The movie about Trump’s rise to power — his steamrolling of typical political strategies, his wielding of entertainment and emotion over policy and fact, his irascible irresistibility in the face of plodding traditionalism — was made more than 20 years ago. It’s called “Bob Roberts.”
It’s a great “mockumentary,” but, like “Idiocracy,” it’s no longer very funny now that real life in America seems to be taking the gag seriously.
I’ve been trying to define what kind of scholar I am for five years now. My answer remains fluid — a bit more like Silly Putty now, but not yet firm like concrete — perhaps to the dismay of my current adviser. The journey of discovery is a more finely honed process than initially expected. Arriving in grad school, I simply thought I’d be trained to become a scholar — you know, like every other scholar. Of course, I quickly learned that this involved a game of Twister, placing hands and feet on established fields, theoretical perspectives, and myriad schools of thought, as well as playing tug-of-war with my own critical insights, situated knowledges, and bees in various bonnets. Thankfully, my first cohort (at UI-Chicago) happened to be one that landed in front of Kevin Barnhurst for class one, semester one: Philosophy of Communication.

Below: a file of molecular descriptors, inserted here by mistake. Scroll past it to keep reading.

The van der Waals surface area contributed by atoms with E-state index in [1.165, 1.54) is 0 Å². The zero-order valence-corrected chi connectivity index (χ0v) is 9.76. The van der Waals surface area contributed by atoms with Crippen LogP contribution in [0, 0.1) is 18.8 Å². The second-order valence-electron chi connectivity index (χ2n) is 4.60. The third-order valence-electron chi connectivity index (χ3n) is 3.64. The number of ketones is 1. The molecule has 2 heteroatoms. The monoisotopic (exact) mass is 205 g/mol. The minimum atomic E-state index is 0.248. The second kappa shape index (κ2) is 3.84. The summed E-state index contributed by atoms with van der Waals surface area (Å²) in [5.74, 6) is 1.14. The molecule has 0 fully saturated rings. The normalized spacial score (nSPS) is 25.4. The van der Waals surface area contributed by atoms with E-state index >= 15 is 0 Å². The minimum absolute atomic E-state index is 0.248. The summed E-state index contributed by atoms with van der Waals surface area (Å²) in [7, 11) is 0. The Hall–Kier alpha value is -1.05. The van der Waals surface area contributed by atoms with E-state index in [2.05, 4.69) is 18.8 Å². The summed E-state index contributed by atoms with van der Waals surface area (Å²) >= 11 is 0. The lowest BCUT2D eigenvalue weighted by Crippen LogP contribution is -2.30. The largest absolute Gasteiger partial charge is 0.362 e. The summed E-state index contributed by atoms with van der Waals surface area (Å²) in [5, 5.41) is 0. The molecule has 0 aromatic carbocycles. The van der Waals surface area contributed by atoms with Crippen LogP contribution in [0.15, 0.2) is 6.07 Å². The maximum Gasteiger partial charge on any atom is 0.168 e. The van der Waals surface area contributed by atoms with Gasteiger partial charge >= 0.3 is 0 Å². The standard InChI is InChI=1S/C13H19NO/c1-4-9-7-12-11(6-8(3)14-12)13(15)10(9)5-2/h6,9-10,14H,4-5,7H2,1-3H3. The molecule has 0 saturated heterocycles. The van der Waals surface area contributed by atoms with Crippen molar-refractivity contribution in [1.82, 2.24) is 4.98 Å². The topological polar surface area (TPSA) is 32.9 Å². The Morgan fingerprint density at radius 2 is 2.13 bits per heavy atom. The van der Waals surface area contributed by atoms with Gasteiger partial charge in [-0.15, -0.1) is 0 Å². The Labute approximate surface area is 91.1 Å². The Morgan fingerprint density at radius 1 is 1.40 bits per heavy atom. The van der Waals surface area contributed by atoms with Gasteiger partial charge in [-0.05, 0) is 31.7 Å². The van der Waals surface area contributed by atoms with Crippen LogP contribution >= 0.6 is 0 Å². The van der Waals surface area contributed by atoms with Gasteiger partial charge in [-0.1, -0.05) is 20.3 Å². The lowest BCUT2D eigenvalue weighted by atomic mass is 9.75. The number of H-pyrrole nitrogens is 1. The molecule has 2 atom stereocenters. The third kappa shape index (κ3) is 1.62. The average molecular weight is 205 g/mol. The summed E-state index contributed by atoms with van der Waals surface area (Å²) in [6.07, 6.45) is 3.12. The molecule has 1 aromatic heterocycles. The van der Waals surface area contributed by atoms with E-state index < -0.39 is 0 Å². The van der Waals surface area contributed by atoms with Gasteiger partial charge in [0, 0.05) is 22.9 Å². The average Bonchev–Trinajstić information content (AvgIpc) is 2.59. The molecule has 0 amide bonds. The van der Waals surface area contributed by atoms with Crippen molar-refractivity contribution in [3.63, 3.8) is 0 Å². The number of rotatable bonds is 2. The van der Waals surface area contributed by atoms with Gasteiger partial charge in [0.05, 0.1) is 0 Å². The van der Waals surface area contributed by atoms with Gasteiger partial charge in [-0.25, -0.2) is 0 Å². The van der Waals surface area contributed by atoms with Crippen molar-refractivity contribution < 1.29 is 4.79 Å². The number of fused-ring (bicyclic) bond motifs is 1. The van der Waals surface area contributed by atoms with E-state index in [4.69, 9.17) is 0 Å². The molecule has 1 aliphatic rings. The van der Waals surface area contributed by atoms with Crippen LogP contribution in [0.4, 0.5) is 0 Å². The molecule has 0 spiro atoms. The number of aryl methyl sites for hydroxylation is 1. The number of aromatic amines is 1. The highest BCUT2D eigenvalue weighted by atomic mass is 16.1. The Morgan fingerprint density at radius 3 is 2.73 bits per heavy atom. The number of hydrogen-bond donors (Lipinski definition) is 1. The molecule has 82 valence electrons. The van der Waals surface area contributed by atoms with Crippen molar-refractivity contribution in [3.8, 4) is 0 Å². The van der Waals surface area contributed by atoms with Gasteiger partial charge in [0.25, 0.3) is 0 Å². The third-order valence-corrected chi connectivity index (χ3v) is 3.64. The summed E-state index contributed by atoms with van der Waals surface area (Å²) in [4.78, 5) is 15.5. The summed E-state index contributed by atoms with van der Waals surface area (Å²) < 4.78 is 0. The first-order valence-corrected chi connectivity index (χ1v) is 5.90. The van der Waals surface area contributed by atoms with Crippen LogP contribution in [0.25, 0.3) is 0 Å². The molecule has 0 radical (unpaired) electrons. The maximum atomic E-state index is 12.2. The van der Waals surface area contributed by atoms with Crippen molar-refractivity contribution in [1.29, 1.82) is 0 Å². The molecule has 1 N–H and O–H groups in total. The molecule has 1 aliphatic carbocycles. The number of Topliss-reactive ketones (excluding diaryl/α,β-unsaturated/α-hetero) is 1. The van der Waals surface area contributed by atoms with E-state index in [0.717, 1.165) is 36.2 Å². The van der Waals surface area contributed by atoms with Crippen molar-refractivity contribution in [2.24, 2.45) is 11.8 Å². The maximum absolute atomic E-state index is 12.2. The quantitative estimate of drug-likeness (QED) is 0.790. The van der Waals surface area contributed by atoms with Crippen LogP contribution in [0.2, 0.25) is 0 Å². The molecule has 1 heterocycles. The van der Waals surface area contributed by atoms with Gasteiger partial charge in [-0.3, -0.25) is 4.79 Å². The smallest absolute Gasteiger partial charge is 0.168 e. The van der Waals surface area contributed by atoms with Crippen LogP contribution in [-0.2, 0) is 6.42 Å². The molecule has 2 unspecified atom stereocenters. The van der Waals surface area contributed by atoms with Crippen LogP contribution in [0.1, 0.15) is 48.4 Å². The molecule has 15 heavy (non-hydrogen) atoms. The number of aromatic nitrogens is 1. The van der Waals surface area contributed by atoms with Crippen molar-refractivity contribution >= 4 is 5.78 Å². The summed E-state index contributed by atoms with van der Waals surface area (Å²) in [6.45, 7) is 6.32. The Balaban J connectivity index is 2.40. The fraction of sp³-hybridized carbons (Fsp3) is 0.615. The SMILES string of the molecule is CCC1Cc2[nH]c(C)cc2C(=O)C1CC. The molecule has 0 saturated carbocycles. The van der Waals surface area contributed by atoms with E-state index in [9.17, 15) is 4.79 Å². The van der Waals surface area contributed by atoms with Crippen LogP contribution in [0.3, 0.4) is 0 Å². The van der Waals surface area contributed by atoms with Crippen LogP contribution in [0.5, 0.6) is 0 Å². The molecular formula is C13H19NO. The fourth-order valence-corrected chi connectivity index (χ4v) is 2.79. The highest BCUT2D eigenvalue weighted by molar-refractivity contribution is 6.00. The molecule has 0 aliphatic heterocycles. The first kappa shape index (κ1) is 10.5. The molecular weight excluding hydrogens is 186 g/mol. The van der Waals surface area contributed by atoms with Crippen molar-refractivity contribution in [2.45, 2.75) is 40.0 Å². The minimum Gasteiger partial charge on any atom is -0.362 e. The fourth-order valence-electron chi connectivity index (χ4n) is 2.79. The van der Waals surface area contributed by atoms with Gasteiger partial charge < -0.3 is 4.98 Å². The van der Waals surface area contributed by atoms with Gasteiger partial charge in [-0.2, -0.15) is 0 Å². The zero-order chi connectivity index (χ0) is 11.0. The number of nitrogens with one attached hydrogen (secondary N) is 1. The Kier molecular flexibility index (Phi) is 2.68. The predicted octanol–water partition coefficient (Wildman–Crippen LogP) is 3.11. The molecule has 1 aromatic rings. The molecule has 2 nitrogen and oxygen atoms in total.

I'm THOMAS CONNER, communication researcher and culture journalist.